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Hotel Negotiation

Why Hotel Negotiations Are Like a Game of Tetris

Hotel execs explain how flexibility and communication are essential to the negotiation game.

Early Saturday morning during Global DMC Partners’ Connection 2017 conference in Las Vegas last month, a dedicated audience of meeting planners showed up, coffee in hand, for a special session. Organizers added a hotel negotiation panel after the topic topped the request list in pre-event surveys. Catherine Chaulet, president of Global DMC Partners, said, “Once we surveyed the clients, one thing became clear: It is hard to negotiate the right rates, cancellation policies, and attrition clauses.”
As well as Chaulet, the session contributors were Virgil Napier of Kimpton Seafire Resort + Spa; Azalea Hernandez of Fiesta Americana Puerta Vallarta; Megan Archambeault of MGM Grand Las Vegas; Mark Sergot of Associated Luxury Hotels International; and Mustafa Yalcin of Universal Travel Services.
Sergot of ALHI began the session by saying that planners are facing a tight situation. As demand continues to grow in the luxury sector, supply is minimal in terms of new hotels coming up, and that puts pressure on rates.  It also means hotels can be choosier, he said. “They want the ideal program and fit.” His advice is to be fully transparent about what your needs are; you don’t want to waste time competing for the wrong property, and if the hotel considers you a good fit for them they will be more likely to negotiate with you. Archambeault agreed, saying, “It’s hard for us to come up with flexible options if we don’t know your needs, so you need to communicate with us.” Hernandez emphasized that that it is not enough just to list your requirements, tell them why you want that particular hotel. Hernandez said, “You need to discuss your expectations.”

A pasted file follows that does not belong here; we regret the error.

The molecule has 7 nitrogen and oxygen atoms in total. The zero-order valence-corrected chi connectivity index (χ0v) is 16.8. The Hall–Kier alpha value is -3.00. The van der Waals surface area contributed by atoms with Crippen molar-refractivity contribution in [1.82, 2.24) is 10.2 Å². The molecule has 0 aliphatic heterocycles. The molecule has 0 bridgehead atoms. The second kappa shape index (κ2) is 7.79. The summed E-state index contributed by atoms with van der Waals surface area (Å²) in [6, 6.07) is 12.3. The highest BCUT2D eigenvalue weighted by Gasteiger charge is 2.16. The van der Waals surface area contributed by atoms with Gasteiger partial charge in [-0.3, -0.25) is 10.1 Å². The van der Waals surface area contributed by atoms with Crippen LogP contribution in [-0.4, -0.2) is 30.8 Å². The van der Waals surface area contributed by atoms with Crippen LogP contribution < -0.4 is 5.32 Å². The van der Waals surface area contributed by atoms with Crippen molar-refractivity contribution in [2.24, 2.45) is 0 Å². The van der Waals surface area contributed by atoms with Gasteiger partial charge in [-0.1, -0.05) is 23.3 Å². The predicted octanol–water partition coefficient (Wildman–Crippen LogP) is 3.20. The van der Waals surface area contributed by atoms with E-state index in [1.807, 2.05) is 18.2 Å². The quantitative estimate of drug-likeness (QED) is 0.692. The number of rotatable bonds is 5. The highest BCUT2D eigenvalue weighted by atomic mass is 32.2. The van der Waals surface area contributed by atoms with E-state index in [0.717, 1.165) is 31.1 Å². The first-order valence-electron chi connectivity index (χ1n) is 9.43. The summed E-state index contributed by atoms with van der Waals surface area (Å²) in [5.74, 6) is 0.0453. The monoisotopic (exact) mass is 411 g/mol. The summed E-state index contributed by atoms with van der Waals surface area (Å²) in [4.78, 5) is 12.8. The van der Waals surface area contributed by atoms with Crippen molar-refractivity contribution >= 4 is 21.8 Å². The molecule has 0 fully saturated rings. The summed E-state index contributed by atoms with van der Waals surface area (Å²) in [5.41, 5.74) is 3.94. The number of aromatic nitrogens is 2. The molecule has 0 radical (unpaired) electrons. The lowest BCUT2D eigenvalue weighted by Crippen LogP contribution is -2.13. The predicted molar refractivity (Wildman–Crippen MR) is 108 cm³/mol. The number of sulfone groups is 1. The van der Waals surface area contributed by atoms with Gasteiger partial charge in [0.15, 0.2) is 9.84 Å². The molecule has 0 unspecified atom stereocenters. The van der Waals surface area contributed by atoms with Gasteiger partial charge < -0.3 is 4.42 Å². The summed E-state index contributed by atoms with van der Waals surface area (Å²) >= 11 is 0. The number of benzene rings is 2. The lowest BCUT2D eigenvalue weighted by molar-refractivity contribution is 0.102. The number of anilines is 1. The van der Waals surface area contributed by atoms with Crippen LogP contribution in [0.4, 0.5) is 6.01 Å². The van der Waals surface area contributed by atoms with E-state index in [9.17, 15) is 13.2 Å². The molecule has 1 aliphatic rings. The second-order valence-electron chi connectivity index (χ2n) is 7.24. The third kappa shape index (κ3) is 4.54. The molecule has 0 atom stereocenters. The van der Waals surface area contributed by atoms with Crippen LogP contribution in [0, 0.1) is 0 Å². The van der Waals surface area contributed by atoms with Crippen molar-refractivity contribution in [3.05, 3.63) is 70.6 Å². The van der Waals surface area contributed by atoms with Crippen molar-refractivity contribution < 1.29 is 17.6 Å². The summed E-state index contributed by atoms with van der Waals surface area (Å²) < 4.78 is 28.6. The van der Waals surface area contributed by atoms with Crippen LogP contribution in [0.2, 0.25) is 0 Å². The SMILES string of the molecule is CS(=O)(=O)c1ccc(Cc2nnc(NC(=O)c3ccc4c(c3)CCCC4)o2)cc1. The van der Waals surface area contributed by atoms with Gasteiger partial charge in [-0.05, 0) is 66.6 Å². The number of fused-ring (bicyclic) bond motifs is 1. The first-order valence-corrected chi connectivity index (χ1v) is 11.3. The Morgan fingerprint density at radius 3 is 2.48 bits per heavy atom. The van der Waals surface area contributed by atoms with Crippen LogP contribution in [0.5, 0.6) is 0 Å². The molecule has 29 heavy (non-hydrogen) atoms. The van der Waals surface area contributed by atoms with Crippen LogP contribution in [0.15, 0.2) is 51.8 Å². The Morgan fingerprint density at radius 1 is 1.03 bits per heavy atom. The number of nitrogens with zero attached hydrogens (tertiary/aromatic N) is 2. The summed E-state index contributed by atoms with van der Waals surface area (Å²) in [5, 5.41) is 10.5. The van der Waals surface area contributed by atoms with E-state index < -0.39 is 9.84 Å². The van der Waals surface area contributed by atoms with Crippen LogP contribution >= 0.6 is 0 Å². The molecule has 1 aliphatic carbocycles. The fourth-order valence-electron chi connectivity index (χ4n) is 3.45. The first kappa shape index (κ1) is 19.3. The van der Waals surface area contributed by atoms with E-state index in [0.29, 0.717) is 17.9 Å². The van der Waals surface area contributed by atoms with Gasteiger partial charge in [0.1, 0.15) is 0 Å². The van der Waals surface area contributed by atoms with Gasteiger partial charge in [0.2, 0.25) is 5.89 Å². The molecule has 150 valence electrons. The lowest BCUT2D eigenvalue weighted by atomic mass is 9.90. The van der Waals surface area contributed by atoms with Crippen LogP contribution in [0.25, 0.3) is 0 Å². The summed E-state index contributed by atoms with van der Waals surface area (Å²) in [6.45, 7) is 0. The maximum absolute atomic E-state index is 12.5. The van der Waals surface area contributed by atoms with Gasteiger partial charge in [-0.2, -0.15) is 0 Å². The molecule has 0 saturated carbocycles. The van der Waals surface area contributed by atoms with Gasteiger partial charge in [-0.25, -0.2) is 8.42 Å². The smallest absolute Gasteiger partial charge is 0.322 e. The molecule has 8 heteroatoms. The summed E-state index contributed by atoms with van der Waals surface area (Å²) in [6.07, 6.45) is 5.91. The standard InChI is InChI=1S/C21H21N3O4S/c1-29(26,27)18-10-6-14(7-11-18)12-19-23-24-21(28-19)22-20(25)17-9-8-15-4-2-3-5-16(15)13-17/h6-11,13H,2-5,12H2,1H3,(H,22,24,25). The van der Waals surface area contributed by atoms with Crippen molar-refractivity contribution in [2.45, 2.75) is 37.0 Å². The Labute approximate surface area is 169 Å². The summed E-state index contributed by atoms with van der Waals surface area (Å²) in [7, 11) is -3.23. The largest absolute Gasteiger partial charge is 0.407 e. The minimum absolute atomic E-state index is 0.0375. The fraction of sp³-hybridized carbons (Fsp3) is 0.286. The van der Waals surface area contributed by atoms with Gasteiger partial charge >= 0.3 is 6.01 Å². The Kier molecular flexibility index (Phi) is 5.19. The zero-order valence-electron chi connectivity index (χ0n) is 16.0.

Archambeault described the process for bookings and the information MGM typically looks for from clients. “Our team has a daily business review to talk about the leads that came in the day before, and sometimes there are three or four groups looking at the same week. First, we need to know when the group will make a decision, and then we need to know how flexible the group’s dates are.” She joked that even though MGM is sometimes thought of as the “Monster of Vegas,” the sales team still has to make choices, and they want to have a comfortable partnership with clients that will last into the future. She said, “We have many properties, and some may be a better fit for a client than others.”
Yalcin gave the audience a handy visual when he said; “Think of it as a game of Tetris; it has to be the right fit.” He suggested meeting planners begin the negotiation with the last three years of data about their meetings, because, “That way we can look and see if you need full service, or short cancellation margins, or something else, and we can see if we bring each other value.” All the hotel representatives on stage agreed they are happy to take the historical data from another hotel company. Sergot warned, “It’s all about the information provided on the front end. If you just ask for rates and dates, the sales person will negotiate with the client who provided the most information on what they need.”
As well as the decision timeframe and flexibility on dates, Napier stressed the key piece of information to provide. He said, “If you want to ask for a higher room block, you need to have some historical data to say you can fill those rooms.” Archambeault gave an example of a group that only picked up 60 percent of the block and the event finally collapsed. When the group wanted to come back and rebook, Megan says, “We stayed in touch with them every 30 days before the event so we could see where they were with room bookings. The mutual review period protected us and them.”
Although international destinations can be a good option, especially if the more flexible low season coincides with your desired dates, planners should understand a hotel’s exposure before attempting to negotiate. Napier advises looking at the booking window for properties. “Our average in the Caribbean is 372 days right now. For resorts in the U.S., it is 180. If you tell us 60 days out you don’t need the rooms, we’ve missed our booking date.” And don’t think the hotel will be the only one left holding the bag for lost bookings. Napier said, “If I have to, I will sell the rooms for a lower rate online, and your attendees will be wondering why they paid a higher rate.”





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